Fighting piracy is a matter of trying to eliminate the masses from being able to easily use a pirated copy of the software... there's no full-proof method to both keep pirated copies unusable and keep your users sane when trying to use the software that they legitimately paid for.
As mentioned above, Windows monitors the serial numbers of certain system components, and if enough change, it triggers Windows to revalidate. Replacing a single component usually won't do it (graphics card, processor). Even if it triggers, you should just be able to activate over the internet unless it's been attempted too many times, in which case you may need to call Microsoft.
Calling Microsoft isn't a bad thing though (assuming you actually have a license and you're not reading it off a text document you found on the internet). It's a matter of understanding the terms of the license... if you tell them you're trying to install Vista (or XP) on another system, then no, you won't get a validation code. On the other hand, if you've had most of your system components replaced due to physical damage or just because you wanted to upgrade your motherboard, CPU and graphics card all at the same time... as long as you're still using it on one machine they shouldn't have a problem activating it. Trying to get the same product key activated many times over a short period is sure to send up red flags though.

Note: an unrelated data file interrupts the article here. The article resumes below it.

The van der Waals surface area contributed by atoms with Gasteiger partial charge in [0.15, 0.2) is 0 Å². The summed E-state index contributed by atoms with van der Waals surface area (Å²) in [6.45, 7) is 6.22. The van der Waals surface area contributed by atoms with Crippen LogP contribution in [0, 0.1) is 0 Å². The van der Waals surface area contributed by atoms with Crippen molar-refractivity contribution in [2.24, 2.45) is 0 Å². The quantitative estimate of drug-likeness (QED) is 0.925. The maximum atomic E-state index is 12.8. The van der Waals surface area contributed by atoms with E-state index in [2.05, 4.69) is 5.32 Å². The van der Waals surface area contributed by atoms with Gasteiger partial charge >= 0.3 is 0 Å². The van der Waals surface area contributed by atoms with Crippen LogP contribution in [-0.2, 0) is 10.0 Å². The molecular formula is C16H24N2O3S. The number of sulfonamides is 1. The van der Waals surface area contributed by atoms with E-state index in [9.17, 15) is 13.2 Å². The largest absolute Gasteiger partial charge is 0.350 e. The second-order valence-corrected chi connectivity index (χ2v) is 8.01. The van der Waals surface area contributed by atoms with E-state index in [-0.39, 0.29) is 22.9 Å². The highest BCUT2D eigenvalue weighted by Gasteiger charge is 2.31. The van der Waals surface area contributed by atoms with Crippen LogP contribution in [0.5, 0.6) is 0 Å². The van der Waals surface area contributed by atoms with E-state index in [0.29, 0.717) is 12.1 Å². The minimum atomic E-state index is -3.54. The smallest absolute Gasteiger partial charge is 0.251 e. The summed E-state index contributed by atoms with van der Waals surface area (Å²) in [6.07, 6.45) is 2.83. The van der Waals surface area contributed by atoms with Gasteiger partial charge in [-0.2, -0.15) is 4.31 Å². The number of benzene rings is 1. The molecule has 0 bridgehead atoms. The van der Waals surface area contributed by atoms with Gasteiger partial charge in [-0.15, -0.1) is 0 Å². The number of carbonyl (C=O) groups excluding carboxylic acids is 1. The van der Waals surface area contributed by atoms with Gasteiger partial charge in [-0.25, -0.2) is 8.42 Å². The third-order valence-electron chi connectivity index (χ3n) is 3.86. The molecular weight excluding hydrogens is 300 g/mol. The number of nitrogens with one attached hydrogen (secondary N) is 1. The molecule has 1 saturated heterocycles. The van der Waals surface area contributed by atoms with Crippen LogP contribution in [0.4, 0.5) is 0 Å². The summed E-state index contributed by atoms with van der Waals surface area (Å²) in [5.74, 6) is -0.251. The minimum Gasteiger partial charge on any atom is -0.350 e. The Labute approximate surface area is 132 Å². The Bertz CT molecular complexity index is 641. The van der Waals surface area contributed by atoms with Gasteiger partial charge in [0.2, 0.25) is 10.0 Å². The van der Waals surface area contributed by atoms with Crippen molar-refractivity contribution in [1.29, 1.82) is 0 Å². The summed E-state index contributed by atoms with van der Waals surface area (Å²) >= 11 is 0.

I don't support (well, encourage) piracy... I'm just saying if you have a license key sticker sitting in front of you, and it's not a key you found on a search engine or generated by a key-gen, then you shouldn't be worried about needing to make a 2 minute phone call to Microsoft to activate the license you've already paid for anyway.
...all this said referring to home use though. When it comes to business use, it's best to have a license for every machine... it's just not worth the fines. All it takes is a disgruntled employee visiting http://www.siia.net
and filing a report to get audited, and the fines for piracy definitely aren't worth the risk. But that's a little off-topic...